“Little Red and the Big Bad Educator’s Guide”
When I learned Shanda McCloskey would be illustrating my story LITTLE RED AND THE BIG BAD EDITOR, I was ecstatic. I knew her art would bring to life my story of the Big Bad Wolf correcting Little Red’s thank you letter to Granny. And I was right. The vibrant colors! The actions! The humor! I was so lucky to be paired with Shanda.
Then I learned Shanda, like me, had an educational background and she wanted to collaborate on an educator’s guide for LITTLE RED AND THE BIG BAD EDITOR. What a great idea! Many publishers and editors provide educator’s guides for their picture books.
There are so many ways to use picture books in classrooms from kindergarten on up. They’re rich in vocabulary and can have a higher reading level than many novels. They’re short and appealing to lower-level readers, ESL, and special needs students. For a generation that enjoys graphic novels and sharing pictures and stories on social media, picture books can be a familiar format. In fact, picture books often introduce new concepts and facts in an accessible way. They are an excellent entry point for all ages about topics that are difficult to understand or discuss.
But what about LITTLE RED AND THE BIG BAD EDITOR? Could we put together a useful educator’s guide for a fun story about correcting a heartfelt but poorly written letter? No problem! I’d done a basic guide for my first picture book SQUISH SQUASH SQUISHED and even produced a short video for a school librarian presentation. My brain was stuffed with methods for meeting curriculum standards after writing lesson plans, test passages, questions and answers for educational publishers.
I told Shanda “Yes!” and got to work.
Like Little Red, I whipped out my crayons (computer) and started writing. And like the Big Bad Wolf, I crumpled up those pages and threw them away. The Big Bad Wolf couldn’t fault me on my capitalization and finger spacing, but there were just too many elements that I wanted to include.
For instance, I could ask students to look for examples of characterization, plot, setting, theme, and story structure. They could practice story prediction by guessing what would happen in the story based on the cover and title.
So many possibilities for discussions and story prompts, too! Students could write their own stories by thinking about what happens before or after the story, or within the pictures. What was Little Red doing before the present arrived? What happened after the last page of the story? What about that little turtle, what’s his story?
Maybe I should focus on figurative language—the assonance, alliteration, similes, idioms, onomatopoeia, etc. in LITTLE RED. Find the simile: “Little Red was pleased as punch. Granny had sent her a present! Red ripped off the wrappings and removed a cape as scarlet as a ripe tomato.”
What about sequencing and cause and effect? Oh, we could use Shanda’s art for that! Which picture shows what comes first, middle, and last? Which picture shows what caused Little Red to write a thank you note?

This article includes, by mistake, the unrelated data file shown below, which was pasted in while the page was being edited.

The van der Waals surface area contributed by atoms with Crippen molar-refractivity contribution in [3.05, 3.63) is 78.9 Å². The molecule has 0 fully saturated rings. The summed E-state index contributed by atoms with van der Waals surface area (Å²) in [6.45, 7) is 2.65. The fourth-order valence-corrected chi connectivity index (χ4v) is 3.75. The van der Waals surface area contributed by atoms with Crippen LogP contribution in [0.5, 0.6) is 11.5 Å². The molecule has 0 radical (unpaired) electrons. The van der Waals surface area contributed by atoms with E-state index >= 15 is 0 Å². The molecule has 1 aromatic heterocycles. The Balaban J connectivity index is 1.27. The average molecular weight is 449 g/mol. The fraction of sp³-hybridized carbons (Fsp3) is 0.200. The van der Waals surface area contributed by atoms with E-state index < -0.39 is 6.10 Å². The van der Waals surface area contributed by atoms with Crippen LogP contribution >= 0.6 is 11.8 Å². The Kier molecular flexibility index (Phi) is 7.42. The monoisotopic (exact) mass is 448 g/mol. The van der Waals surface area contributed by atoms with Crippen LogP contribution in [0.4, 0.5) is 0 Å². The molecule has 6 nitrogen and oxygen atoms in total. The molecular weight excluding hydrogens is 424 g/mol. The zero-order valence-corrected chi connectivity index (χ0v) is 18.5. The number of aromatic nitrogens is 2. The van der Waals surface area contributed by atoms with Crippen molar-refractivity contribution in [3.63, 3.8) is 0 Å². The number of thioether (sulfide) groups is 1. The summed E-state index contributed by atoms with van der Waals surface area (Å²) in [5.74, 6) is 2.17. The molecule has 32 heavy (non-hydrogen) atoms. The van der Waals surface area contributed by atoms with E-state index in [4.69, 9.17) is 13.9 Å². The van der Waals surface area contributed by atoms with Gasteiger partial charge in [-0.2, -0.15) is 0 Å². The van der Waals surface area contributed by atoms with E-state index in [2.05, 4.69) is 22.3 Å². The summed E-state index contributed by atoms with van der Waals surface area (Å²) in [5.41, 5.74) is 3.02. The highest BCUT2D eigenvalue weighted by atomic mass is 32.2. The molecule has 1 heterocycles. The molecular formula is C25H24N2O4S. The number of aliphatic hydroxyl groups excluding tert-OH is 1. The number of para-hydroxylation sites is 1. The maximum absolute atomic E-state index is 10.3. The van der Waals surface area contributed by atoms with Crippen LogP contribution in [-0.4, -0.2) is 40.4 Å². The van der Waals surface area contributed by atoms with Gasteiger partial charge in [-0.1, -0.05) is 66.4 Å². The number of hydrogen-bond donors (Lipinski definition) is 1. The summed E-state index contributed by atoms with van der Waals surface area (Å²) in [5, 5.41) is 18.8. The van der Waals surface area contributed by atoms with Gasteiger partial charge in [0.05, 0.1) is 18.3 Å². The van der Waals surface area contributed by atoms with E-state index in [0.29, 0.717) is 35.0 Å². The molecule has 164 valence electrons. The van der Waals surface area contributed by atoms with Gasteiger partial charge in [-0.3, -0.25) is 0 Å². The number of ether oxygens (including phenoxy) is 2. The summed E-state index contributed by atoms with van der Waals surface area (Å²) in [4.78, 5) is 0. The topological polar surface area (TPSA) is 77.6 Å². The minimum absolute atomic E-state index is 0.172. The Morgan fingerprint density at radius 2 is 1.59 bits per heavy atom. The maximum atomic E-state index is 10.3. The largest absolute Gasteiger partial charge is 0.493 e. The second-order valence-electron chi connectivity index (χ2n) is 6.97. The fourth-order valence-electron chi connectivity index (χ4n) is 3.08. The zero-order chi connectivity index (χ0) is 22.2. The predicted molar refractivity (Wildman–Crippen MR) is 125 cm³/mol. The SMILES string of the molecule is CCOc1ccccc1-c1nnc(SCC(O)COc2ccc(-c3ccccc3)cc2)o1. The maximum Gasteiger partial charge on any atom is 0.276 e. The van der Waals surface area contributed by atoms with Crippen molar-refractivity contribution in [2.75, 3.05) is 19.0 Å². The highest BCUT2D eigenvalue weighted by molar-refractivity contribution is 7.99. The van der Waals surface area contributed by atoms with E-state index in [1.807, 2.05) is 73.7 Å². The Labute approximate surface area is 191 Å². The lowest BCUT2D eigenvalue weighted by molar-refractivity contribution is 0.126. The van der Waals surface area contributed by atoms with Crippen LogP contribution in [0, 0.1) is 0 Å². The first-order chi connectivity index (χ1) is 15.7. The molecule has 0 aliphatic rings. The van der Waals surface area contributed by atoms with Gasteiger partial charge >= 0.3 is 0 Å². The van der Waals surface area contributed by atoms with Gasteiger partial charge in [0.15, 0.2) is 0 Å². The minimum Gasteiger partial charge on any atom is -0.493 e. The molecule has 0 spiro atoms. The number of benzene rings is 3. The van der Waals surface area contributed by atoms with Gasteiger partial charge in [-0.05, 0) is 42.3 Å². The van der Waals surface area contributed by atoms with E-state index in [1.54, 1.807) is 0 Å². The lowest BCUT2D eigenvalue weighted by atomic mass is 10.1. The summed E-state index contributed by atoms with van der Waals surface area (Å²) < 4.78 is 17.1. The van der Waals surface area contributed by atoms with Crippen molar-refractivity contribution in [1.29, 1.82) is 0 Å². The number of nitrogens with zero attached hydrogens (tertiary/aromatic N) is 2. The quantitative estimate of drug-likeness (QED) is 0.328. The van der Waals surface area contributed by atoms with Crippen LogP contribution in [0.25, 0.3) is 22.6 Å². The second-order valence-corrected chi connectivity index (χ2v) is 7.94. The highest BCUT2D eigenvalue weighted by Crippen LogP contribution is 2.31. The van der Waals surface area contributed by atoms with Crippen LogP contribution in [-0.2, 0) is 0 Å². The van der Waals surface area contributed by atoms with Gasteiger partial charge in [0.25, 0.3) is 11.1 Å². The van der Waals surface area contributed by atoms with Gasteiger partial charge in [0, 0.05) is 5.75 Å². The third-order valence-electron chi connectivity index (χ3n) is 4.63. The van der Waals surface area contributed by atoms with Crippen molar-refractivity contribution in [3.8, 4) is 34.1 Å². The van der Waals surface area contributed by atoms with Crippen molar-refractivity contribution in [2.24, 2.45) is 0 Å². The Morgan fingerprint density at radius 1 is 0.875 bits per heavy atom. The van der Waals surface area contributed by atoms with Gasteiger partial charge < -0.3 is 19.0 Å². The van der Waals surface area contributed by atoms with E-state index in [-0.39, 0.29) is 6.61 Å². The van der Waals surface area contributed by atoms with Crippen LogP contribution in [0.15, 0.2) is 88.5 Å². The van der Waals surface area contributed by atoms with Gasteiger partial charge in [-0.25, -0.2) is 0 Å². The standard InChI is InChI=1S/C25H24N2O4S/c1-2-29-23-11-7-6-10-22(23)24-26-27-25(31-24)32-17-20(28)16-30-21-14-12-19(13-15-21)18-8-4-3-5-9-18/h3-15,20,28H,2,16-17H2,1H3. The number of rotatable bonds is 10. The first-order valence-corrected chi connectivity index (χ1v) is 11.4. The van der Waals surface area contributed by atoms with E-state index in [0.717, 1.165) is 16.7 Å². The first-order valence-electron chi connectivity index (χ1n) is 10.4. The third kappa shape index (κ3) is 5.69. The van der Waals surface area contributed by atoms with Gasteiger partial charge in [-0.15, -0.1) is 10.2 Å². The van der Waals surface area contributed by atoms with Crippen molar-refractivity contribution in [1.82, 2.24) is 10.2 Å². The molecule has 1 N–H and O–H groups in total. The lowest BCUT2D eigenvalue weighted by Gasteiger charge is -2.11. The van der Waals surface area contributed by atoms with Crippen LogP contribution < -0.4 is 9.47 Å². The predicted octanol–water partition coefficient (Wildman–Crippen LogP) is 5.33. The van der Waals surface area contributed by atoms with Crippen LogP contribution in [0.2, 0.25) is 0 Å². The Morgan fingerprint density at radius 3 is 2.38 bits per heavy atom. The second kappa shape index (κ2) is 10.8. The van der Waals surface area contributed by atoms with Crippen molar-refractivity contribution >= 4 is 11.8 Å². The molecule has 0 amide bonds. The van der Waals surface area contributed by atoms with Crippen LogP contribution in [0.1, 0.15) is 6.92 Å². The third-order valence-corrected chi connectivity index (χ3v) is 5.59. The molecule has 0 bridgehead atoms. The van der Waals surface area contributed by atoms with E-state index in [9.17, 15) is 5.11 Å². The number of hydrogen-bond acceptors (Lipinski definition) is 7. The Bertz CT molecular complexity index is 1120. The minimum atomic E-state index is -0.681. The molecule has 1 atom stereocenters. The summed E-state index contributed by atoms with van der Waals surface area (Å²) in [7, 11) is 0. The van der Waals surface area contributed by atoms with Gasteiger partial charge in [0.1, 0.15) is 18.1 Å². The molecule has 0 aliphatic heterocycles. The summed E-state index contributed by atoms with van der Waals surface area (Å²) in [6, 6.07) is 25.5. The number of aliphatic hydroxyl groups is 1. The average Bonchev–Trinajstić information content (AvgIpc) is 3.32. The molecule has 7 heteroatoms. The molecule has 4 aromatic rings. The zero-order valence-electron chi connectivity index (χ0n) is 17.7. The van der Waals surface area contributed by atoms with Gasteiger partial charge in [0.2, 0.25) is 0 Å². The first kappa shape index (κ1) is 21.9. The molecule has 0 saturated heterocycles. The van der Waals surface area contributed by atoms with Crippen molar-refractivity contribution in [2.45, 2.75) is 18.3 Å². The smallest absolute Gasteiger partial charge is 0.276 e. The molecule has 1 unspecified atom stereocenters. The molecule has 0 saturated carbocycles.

And I couldn’t forget about compare/contrast! Both SQUISH SQUASH SQUISHED and LITTLE RED are “fractured” versions of folktales. SQUISH SQUASH SQUISHED is considered a modern version of both TOO MUCH NOISE and IT COULD ALWAYS BE WORSE. After reading an original version and the new version, students could compare/contrast the stories for all of the elements listed above, plus author’s voice and even author’s purpose. Younger students could compare/contrast the illustrations for the stories.
Shanda created awesome activities within a week. She even included practice sheets for writing letters and cursive writing. But after a month I still struggled with narrowing down all the possibilities.
Finally, I realized (why did it take me so long?!) that I couldn’t include everything. Some things would have to be left out. But we’re both really happy with the final product and would be thrilled if you’d take a look. It’s on my website https://rebeccakraftrector.wordpress.com and Shanda’s https://www.shandamc.com and here’s a direct link http://ow.ly/IHPC50KffBh.
Published September 6th, 2022 by Aladdin/Simon & Schuster
About the Book: In this clever and playful fractured fairy tale picture book, the Big Bad Wolf is so distracted by Little Red’s poorly written thank you note to her grandmother that he keeps missing the chance to eat her!
Once upon a time, Little Red received a bold new cape from her Granny. She wrote her a thank you note, packed a basket of goodies, and walked through the meadow to Granny’s house. But swish swash SWOOP, the big bad wolf stops her in her tracks, opens his mouth wide, leans in close and…
Sees the note.
Mr. Wolf can’t believe how sloppy the letter is—Red can’t give this to Granny! He corrects her grammar but misses out on his dinner while he’s distracted each time he encounters Red on the path. Can she keep outsmarting the Big Bad Editor and make it all the way to Granny’s house?
About the Author: Rebecca Kraft Rector is a retired librarian and the author of more than thirty fiction and nonfiction books for children. Her cats Ollie and Opal keep her company while she writes. When she isn’t writing and eating chocolate, she’s trying to keep deer out of her garden.
LITTLE RED AND THE BIG BAD EDITOR is Rebecca’s second picture book, coming from Aladdin/Simon & Schuster on September 6, 2022.
Visit Rebecca online at https://rebeccakraftrector.wordpress.com
Thank you, Rebecca, for introducing us to your book and how useful it will be in classrooms and libraries!